FOR the ordinary purposes of life in a state of society which is not yet complex, a very simple system of recording the lapse of time is sufficient. Sunrise and sunset are local phenomena, which from the earliest times forced themselves upon the attention of every one, and which throughout the early centuries sufficed for the division of time. A further division of the duration of the day (as defined by the continuance of sunlight) was obtained by noting the time of noon, and there is no historic period known in which the method of obtaining a rough approximation to this instant by means of the shadow of a vertical rod or pillar was not understood. Probably the observation of such a gnomon or style constituted the first step in astronomy of precision as distinguished from that astronomy in which numbers do not play the most important part. The instant so determined is technically called the instant of apparent noon at any place, and it marks the moment when the sun is highest above the horizon and on the meridian.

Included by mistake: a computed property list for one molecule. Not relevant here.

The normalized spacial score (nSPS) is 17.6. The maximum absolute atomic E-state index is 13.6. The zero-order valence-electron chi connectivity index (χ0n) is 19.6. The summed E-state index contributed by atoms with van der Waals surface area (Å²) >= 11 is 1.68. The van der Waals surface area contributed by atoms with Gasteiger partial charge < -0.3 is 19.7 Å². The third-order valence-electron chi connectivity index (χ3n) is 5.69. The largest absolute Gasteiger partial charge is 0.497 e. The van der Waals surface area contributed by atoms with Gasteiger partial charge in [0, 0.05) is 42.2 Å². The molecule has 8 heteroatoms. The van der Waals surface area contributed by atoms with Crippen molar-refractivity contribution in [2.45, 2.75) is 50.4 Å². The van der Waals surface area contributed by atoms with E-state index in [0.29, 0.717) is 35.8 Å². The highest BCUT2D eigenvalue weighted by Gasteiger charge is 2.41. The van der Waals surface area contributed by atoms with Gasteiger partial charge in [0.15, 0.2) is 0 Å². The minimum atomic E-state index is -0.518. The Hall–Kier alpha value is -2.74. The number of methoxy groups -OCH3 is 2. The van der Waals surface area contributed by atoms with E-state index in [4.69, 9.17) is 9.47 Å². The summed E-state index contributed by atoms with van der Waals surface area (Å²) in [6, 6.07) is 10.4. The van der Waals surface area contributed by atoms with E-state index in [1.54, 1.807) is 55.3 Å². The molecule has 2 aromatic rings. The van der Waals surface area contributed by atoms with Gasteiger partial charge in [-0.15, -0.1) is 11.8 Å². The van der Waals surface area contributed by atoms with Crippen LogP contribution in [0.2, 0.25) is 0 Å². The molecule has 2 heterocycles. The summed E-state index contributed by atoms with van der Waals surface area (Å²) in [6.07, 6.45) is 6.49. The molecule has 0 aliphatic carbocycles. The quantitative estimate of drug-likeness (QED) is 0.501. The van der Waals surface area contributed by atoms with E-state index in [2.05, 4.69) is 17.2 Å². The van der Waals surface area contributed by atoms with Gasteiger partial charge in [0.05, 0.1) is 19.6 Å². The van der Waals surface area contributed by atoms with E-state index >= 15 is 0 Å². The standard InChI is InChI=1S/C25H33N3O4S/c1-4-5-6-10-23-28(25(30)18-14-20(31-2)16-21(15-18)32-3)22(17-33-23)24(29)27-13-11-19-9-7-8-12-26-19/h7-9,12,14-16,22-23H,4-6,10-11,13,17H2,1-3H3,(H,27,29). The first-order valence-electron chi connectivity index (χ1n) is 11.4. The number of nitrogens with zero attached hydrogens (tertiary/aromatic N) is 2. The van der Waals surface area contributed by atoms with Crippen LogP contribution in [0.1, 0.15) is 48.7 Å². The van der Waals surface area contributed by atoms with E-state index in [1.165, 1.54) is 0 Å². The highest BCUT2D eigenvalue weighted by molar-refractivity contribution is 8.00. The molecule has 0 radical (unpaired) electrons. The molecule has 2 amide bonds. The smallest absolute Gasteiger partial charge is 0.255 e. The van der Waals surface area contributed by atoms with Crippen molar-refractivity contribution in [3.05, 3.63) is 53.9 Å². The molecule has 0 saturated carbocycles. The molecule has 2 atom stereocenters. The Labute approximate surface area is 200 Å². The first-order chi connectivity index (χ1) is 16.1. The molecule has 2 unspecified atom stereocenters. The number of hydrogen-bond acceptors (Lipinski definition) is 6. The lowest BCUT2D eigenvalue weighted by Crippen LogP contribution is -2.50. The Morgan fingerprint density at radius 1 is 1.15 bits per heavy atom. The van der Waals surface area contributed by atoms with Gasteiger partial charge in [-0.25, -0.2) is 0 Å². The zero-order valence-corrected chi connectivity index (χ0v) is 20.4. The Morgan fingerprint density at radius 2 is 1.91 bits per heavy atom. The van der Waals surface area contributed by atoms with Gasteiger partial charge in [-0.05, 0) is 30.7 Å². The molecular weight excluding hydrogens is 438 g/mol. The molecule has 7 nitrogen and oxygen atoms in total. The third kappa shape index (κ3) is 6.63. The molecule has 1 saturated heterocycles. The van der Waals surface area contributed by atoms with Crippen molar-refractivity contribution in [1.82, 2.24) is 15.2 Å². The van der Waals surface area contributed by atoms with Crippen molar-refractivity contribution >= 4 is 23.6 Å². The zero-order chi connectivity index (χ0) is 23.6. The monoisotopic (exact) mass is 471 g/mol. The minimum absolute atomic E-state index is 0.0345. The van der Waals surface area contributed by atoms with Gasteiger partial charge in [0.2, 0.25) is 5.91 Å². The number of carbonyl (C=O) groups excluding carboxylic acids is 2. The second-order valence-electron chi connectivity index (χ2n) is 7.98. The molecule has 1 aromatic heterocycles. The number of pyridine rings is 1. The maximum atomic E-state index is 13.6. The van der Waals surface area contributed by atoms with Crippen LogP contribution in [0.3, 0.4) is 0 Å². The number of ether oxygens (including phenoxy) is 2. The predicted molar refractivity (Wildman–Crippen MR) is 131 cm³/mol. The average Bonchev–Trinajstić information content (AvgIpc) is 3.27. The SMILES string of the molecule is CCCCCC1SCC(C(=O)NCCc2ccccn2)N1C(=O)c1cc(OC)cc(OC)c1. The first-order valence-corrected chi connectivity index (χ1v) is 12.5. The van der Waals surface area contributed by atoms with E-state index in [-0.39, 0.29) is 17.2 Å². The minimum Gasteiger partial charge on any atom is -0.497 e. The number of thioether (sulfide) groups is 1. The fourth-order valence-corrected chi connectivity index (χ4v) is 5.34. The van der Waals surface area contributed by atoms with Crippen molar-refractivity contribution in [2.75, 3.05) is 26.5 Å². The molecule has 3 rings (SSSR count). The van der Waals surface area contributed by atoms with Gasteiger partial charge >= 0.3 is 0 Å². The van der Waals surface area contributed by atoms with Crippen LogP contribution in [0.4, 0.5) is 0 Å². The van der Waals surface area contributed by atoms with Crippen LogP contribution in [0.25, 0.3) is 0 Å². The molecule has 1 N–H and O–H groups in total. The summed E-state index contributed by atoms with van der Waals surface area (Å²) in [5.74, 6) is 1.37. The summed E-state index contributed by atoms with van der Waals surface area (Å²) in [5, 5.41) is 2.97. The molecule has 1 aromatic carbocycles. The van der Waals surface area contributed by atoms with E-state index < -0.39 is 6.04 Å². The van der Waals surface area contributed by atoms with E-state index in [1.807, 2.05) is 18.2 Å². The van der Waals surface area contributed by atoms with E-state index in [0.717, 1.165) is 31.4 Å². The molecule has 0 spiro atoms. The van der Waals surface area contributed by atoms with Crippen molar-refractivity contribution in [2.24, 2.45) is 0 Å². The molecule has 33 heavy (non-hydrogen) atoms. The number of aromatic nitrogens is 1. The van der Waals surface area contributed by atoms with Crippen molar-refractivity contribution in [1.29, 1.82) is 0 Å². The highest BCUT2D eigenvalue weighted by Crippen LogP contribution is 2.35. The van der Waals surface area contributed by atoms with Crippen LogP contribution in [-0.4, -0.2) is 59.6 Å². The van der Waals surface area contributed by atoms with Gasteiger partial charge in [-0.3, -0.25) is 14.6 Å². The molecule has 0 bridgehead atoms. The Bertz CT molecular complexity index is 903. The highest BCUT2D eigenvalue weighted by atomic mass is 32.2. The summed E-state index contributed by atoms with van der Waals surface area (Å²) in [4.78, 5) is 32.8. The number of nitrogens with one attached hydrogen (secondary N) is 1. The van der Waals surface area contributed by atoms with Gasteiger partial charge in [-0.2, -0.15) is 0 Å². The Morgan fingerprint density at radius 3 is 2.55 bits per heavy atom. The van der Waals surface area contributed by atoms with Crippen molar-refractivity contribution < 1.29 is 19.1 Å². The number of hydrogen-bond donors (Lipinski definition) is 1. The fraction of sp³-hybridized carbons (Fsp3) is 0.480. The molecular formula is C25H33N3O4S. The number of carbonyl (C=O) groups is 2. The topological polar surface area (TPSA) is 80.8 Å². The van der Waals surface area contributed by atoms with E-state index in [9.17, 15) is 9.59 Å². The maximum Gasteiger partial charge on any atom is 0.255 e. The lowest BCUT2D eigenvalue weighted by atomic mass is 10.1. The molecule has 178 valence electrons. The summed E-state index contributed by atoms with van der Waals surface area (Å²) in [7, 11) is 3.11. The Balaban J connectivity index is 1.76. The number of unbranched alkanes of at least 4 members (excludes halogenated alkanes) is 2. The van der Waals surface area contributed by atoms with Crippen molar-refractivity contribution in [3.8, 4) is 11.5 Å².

Until within a hundred years this apparent time, that is the time marked by the angular distance of the sun from the meridian of any place, was the system universally adopted. A watch should mark 12h 0m 0s when the sun was highest. But the lengths of apparent solar days, or the time elapsed between two successive apparent noons, are not equal at different parts of the year, since the true sun does not move in a plane perpendicular to the earth's rotation axis (the equator), but in the ecliptic, a plane greatly inclined to the equator, and since the sun's motion in the ecliptic is not uniform. Hence arises an inequality in these apparent solar days, and a capital advance was made by the adoption of mean solar time, which is now universal. Local mean noon is the time when an imaginary sun supposed to move uniformly in the equator is on the meridian of any place, as New York, and a mean solar day is the interval between two successive mean noons. This is divided into twenty-four hours, and these again into minutes and seconds, and the length of these units is practically invariable.
The time of mean noon differs from the instant of apparent noon no less than sixteen minutes at certain times in the year, being some-
- Rigorously, the sun may not have its maximum altitude on the meridian, but its maximum altitude can never differ from its meridian altitude by more than half a second of arc.